Friday, July 16, 2010

Obama Defends Economic Policies

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Oh… about 300 jobs (if you believe the projections). Lessee here [calculator in-hand] …Wow! That’s over a half‑million dollars per job! Such a deal!

Obama Defends Economic Policies At Michigan Battery Plant


President Obama defended his economic policies in Michigan on Thursday and argued that his administration’s investments in alternative energy technologies have blunted the recession and set the stage for the economy to rebound.

Speaking at the groundbreaking of a Compact Power battery plant in Holland, Mich., Obama said the Recovery Act prevented the country from falling into an even deeper economic crisis and helped put people back to work in the construction and manufacturing sectors.

“Yes, the progress we have made so far is not nearly enough to undo the enormous damage the recession caused. As I said since the day I took office, it is going to take time to reverse the toll of the deepest downturn in generations,” Obama said. “But what is absolutely clear is that we are headed in the right direction — and that the surest way out of the storms we’ve been in is to keep move forward, not to go backward.”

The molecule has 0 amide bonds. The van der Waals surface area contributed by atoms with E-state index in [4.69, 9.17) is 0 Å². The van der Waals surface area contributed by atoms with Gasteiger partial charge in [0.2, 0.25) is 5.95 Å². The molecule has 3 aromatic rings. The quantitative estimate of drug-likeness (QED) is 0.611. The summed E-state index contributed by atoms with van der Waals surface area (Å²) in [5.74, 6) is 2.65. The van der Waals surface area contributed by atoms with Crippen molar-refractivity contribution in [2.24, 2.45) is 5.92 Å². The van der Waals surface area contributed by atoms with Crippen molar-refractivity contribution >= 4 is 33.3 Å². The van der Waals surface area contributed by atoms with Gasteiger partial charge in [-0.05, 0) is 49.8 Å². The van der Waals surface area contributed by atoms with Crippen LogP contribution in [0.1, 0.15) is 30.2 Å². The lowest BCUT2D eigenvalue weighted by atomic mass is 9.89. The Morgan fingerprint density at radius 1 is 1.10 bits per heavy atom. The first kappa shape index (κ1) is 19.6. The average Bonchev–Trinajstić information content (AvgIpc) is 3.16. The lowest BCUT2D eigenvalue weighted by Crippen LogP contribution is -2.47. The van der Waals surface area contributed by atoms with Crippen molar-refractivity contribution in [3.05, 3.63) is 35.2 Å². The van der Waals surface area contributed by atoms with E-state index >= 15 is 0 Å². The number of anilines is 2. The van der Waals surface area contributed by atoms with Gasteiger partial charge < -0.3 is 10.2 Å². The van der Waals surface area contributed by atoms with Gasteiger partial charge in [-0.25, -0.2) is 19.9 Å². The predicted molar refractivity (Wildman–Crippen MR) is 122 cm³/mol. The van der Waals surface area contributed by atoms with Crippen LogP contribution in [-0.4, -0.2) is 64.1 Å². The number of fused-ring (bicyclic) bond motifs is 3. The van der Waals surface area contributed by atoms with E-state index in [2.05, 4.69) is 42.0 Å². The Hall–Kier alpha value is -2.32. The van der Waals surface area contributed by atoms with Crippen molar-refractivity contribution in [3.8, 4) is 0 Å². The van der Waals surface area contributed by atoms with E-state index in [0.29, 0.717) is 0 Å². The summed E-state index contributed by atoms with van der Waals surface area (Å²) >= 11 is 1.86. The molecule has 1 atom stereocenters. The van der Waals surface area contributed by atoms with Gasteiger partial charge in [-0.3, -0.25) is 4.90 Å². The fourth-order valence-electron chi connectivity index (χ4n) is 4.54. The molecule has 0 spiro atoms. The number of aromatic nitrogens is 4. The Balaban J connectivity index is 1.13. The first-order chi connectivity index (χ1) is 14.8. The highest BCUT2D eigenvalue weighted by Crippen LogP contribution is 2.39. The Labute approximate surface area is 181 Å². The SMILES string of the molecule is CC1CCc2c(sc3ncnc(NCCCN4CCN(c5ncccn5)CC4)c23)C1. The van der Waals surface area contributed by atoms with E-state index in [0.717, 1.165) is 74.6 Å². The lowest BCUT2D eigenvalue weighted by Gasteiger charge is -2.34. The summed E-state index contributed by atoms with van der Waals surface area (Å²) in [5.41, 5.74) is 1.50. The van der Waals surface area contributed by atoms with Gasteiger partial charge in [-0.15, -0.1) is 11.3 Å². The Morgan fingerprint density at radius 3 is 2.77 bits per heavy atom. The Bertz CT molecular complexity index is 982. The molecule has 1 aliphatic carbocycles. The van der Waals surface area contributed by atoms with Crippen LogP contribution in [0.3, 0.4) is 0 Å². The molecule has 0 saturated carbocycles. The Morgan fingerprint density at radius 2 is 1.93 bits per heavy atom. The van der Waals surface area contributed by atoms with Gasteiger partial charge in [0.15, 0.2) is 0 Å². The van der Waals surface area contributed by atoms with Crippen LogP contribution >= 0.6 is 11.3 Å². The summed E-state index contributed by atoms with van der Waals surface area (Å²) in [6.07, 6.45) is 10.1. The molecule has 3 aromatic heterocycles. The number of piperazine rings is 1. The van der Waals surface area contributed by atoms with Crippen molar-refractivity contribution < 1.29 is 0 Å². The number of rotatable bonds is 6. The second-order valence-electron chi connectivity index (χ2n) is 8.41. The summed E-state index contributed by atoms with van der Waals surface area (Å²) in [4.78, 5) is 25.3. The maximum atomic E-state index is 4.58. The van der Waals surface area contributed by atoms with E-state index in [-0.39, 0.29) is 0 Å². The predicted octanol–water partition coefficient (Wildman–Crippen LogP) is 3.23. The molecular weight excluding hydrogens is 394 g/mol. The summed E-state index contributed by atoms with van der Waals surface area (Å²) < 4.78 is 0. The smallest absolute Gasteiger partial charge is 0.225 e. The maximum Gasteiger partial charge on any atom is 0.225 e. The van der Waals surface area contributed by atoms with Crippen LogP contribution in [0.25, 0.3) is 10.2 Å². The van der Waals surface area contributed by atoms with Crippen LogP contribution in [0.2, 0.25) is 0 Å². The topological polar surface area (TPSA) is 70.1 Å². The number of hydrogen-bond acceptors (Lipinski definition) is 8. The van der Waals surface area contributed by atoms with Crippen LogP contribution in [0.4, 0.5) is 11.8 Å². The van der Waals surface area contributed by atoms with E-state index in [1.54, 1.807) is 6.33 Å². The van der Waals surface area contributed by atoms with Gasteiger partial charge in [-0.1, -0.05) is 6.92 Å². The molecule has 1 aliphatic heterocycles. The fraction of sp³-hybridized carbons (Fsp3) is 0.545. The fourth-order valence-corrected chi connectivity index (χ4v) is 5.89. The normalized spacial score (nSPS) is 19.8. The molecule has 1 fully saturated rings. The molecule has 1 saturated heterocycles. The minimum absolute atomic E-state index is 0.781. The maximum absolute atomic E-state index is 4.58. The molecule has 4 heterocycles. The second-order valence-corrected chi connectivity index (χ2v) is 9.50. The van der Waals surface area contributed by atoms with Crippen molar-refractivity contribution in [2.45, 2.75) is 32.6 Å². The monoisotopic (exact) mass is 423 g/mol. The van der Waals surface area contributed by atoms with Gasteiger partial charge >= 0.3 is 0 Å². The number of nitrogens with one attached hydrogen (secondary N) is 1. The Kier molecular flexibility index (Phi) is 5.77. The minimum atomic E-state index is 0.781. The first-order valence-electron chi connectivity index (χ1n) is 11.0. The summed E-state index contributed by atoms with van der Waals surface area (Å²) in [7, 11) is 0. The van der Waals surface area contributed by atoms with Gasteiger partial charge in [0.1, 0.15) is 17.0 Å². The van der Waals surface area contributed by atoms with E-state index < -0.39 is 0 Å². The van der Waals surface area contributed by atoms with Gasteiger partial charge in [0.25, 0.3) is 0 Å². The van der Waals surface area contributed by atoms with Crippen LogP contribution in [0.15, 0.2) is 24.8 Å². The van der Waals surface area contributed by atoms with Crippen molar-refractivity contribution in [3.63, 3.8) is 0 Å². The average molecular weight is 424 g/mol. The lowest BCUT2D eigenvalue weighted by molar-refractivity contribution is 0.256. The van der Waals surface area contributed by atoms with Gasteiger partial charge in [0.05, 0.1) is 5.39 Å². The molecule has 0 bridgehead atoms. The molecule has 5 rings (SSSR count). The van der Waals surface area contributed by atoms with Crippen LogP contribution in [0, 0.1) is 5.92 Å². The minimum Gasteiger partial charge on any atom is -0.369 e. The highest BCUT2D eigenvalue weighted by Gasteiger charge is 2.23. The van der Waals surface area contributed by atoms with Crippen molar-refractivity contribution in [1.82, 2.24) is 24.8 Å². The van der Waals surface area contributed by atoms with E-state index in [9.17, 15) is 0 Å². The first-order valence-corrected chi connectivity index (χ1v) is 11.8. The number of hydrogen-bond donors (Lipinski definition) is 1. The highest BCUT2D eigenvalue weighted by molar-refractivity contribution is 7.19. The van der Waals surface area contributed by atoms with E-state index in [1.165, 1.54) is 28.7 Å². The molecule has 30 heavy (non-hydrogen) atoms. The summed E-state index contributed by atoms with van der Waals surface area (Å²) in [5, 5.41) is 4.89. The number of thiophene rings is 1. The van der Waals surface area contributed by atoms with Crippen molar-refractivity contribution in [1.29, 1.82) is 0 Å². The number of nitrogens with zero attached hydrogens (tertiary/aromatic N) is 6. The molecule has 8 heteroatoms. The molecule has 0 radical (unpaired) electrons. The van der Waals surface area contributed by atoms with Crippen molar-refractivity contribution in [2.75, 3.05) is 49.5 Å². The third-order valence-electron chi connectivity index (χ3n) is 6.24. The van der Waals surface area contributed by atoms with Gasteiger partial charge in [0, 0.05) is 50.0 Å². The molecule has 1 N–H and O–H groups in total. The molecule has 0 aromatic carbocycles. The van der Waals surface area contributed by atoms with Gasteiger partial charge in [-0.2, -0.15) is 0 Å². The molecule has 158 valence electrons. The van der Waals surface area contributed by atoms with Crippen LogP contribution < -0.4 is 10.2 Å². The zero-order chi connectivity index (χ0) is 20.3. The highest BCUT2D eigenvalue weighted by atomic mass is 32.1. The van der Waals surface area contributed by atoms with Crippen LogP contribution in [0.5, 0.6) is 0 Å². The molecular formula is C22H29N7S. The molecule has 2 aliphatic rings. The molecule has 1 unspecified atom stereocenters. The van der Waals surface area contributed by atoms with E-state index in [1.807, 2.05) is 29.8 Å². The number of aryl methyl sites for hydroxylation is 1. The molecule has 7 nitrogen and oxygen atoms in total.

As an example, Obama pointed to the $2.4 billion in the Recovery Act allocated to encourage the development of advanced batteries and electrical vehicles. The Holland plant is the final of nine advanced battery factories funded by stimulus dollars to begin construction. Obama said the United States will go from producing 2 percent of the world’s advanced batteries to 40 percent by 2015 as a result of the grants.

“In every case, we’ve been guided by a simple idea: Government cannot generate the jobs or growth we need by itself. But it can lay the foundation for small businesses to expand and hire, for entrepreneurs to open up shop and test new products, for workers to get the training they need, and for families to achieve some measure of economic security,” Obama said.

Compact’s parent company, South Korean firm LG Chem, received $151 million from the Department of Energy to build the $300 million factory, which will manufacture batteries for the Chevrolet Volt and Ford Focus. The plant is expected to provide 300 construction jobs at the peak of the project and then employ 300 people full time once completed.

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